Modules vs. Packages

Alex Buckley Alex.Buckley at Sun.COM
Wed Feb 4 17:41:12 EST 2009


Hi Evan,

Please DO use the observer list to ask these questions. The addition of 
modules and (indirectly) versioning in the Java language should receive 
as much sunlight as possible.

We should distinguish between packages and modules as logical namespaces 
in the language, and JARs and OS packages (e.g. RPMs) as physical 
containers. It's a shame that packages are so strongly associated with 
directories, since cd'ing into a directory and seeing that it contains 
classfiles leads to thinking that a package contains types. In fact, 
classes belong to packages and the physical representation is a detail.

That said, classes will now belong to modules as well as to packages, so 
you are right to ask how to differentiate. A module can and should be 
versioned, so if your colleague said "class Foo is in version 1.2 of 
com.mesoft.weirding", it's obvious that a module is in play. The 
physical container holding that logical module should be relatively 
obvious from the module system's conventions.

The reverse-DNS notation is so useful for uniqueness that I think the 
language has to recommend its use for module names. But it would be 
interesting to hear ideas for syntax other than dot-delimited identifiers.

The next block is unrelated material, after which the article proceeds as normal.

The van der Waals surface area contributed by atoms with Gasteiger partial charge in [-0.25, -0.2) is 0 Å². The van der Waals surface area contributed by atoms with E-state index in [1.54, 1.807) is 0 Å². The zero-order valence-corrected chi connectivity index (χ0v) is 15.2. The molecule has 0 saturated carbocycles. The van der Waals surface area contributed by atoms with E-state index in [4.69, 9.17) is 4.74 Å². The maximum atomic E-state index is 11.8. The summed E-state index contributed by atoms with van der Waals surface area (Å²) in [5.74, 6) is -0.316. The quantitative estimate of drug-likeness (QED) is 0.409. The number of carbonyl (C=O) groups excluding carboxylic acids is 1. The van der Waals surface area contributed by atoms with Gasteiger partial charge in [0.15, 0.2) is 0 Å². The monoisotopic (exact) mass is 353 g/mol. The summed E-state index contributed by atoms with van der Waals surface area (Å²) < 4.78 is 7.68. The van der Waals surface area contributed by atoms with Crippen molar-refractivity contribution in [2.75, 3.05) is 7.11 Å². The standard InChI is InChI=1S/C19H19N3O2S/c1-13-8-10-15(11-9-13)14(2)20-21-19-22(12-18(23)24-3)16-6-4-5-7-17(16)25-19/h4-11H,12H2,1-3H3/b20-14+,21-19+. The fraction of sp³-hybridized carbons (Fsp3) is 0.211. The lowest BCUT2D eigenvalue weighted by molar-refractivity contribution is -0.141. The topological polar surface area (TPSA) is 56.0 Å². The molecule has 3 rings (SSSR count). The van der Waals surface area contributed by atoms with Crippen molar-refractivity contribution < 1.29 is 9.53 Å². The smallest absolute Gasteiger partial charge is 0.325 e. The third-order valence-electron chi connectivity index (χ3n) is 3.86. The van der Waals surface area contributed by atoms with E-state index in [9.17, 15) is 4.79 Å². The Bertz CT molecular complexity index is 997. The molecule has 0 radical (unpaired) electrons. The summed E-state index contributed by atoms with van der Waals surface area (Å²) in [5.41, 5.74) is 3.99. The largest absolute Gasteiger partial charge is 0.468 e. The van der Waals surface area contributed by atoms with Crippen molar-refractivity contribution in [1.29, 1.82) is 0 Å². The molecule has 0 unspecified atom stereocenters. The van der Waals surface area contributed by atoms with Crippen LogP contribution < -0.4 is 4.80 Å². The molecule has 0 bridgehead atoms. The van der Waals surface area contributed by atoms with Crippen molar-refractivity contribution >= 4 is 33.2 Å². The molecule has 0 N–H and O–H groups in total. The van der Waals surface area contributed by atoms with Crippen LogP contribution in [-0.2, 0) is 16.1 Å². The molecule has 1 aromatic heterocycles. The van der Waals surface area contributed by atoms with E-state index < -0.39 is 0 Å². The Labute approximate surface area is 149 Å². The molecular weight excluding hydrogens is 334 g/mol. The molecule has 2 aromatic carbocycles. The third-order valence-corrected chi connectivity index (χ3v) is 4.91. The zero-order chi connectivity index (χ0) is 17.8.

Alex

Evan Cowden wrote:
> First, If I'm committing some taboo as an observer by writing here or if 
> I am writing about already settled territory, I sincerely apologize.
> 
> This conversation has gotten me wondering: with this system in place, 
> what happens when a teammate tells me that a class is in 
> com.mesoft.weirding?  Should I look for this class:
> 
> In a module?
> In a package?
> In a JAR?
> 
> I am concerned about the addition of the third grouping layer. 
>  Currently, we have full modules (or bundles) as JAR files that provide 
> our macro layer of modularity.  The JAR/WAR/EAR/Bundle/etc. is the 
> larger grouping unit, and for all practical purposes, it defines the 
> module.  Its parts are packages, the smaller grouping unit, familiar to 
> all programmers.  I understand the concern about modularizing legacy 
> code, but trying to shoehorn a third grouping in there feels as if the 
> Postal Service decided that zip codes just aren't cutting it, so we 
> should all just add an extra number to our addresses.
> 
>  - Evan Cowden
> 
> P.S. - If you decide that the additional grouping is absolutely 
> necessary, please - please - develop a naming convention that is 
> different than the dot-delimited, faux-hierarchical standard for packages.


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